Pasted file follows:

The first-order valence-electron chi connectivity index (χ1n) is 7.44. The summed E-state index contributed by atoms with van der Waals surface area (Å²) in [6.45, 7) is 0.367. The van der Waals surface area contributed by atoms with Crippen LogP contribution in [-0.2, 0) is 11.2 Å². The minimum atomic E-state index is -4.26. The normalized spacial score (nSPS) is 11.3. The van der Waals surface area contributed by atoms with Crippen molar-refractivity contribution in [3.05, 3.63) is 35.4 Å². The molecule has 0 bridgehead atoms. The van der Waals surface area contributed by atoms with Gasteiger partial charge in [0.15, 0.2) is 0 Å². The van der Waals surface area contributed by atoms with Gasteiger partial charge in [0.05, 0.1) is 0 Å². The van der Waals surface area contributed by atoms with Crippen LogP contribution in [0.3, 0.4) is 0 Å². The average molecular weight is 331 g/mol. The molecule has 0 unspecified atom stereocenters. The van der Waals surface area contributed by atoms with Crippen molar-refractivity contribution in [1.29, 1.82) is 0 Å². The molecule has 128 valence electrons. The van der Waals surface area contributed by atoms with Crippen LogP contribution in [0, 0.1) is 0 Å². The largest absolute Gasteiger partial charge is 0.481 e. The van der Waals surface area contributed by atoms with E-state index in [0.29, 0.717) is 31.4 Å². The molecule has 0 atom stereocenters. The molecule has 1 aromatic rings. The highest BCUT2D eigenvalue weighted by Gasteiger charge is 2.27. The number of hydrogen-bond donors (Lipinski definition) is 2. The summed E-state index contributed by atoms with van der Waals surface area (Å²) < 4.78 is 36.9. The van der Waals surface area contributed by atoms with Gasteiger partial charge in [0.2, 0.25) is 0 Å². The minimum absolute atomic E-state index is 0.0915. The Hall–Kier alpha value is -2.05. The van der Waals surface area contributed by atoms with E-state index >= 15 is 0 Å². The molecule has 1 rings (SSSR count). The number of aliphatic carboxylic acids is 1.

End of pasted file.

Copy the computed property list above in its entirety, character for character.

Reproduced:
The first-order valence-electron chi connectivity index (χ1n) is 7.44. The summed E-state index contributed by atoms with van der Waals surface area (Å²) in [6.45, 7) is 0.367. The van der Waals surface area contributed by atoms with Crippen LogP contribution in [-0.2, 0) is 11.2 Å². The minimum atomic E-state index is -4.26. The normalized spacial score (nSPS) is 11.3. The van der Waals surface area contributed by atoms with Crippen molar-refractivity contribution in [3.05, 3.63) is 35.4 Å². The molecule has 0 bridgehead atoms. The van der Waals surface area contributed by atoms with Gasteiger partial charge in [0.15, 0.2) is 0 Å². The van der Waals surface area contributed by atoms with Gasteiger partial charge in [0.05, 0.1) is 0 Å². The van der Waals surface area contributed by atoms with Crippen LogP contribution in [0.3, 0.4) is 0 Å². The average molecular weight is 331 g/mol. The molecule has 0 unspecified atom stereocenters. The van der Waals surface area contributed by atoms with Crippen molar-refractivity contribution in [1.29, 1.82) is 0 Å². The molecule has 128 valence electrons. The van der Waals surface area contributed by atoms with Crippen LogP contribution in [0, 0.1) is 0 Å². The largest absolute Gasteiger partial charge is 0.481 e. The van der Waals surface area contributed by atoms with E-state index in [0.29, 0.717) is 31.4 Å². The molecule has 0 atom stereocenters. The molecule has 1 aromatic rings. The highest BCUT2D eigenvalue weighted by Gasteiger charge is 2.27. The number of hydrogen-bond donors (Lipinski definition) is 2. The summed E-state index contributed by atoms with van der Waals surface area (Å²) < 4.78 is 36.9. The van der Waals surface area contributed by atoms with Gasteiger partial charge in [0.2, 0.25) is 0 Å². The minimum absolute atomic E-state index is 0.0915. The Hall–Kier alpha value is -2.05. The van der Waals surface area contributed by atoms with E-state index >= 15 is 0 Å². The molecule has 1 rings (SSSR count). The number of aliphatic carboxylic acids is 1.